Two weeks after amendments were brought to the Banking Regulation Act 1949 giving more powers to the central bank in dealing with bad debts, the Reserve Bank of India (RBI) on Monday outlined the broad contours of an action-plan to resolve the Rs. 9.7 lakh crore bad debt problem plaguing the country’s banks.
The central bank said it will reconstitute the Oversight Committee (OC), add more members and increase the scope of its work.
RBI, however, said the OC will constitute requisite benches to deal with the volume of cases. The scope of cases will go beyond those under S4A as required currently, it added.
Among the plans announced late on Monday, the RBI said it is reviewing and would make necessary changes to current guidelines for restructuring of stressed loans.
It is also working on a framework to help "facilitate an objective and consistent decision-making process" for cases that can be taken to insolvency courts.
In order to ensure the movement of multiple lenders towards the clearance of their bad debts, the RBI said that consent required for approval of a proposal was changed to 60 per cent of lenders by value instead of 75 per cent earlier.
Minority lenders who do not agree must either exit by bringing in a new lender or adhere to the decision of the Joint Lenders Forum (JLF), mentioned in the released notification by RBI.
According to the media reports, RBI has identified about 50 cases for NPA resolution after it was empowered by the government to ask banks to initiate insolvency proceedings and has sought current status on such large assets from banks.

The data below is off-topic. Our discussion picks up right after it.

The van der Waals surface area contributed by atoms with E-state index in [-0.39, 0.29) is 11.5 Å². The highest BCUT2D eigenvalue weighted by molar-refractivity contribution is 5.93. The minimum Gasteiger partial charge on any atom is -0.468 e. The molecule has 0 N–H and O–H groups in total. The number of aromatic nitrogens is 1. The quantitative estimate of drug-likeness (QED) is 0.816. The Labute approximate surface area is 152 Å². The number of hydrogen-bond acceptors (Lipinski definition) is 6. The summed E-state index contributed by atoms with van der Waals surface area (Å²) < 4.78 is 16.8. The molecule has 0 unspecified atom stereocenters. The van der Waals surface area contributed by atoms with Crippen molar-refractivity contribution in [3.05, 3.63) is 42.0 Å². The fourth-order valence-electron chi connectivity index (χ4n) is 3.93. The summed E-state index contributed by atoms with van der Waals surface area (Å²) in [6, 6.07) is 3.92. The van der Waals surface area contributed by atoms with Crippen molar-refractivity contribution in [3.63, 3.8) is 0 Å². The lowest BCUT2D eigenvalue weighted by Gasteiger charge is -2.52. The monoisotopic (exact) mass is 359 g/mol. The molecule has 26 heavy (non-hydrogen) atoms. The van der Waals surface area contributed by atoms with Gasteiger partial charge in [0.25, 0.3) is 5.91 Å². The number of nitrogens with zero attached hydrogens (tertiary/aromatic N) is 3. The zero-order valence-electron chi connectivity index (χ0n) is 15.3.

The RBI would also constitute a panel comprising majorly of its independent board members to advise it in this matter.
Meanwhile, to prevent rating-shopping or conflict of interest, the RBI said it is "exploring the feasibility of rating assignments being determined by the Reserve Bank itself and paid for from a fund to be created out of contribution from the banks and the Reserve Bank".
"So far we had to notch down a corporate if its rating was done by a less-reputed rating agency. But now the RBI's criteria on rating assignment should help us get better clarity on how to scale the ratings," said a senior treasury official at a private sector bank.
As per Reuters, more than 20 government-owned banks hold a bulk of bad assets.
RBI will also hold meetings to coordinate with all stakeholders including banks, ARCs, rating agencies, IBBI and PE firms.
The new law empowers the RBI to direct banks to initiate the insolvency resolution process in respect of a default, under the provisions of the Insolvency and Bankruptcy Code, 2016 (IBC).
It also enables the RBI to issue directions with respect to stressed assets and specify one a panel to advise banking companies on resolution of stressed asset.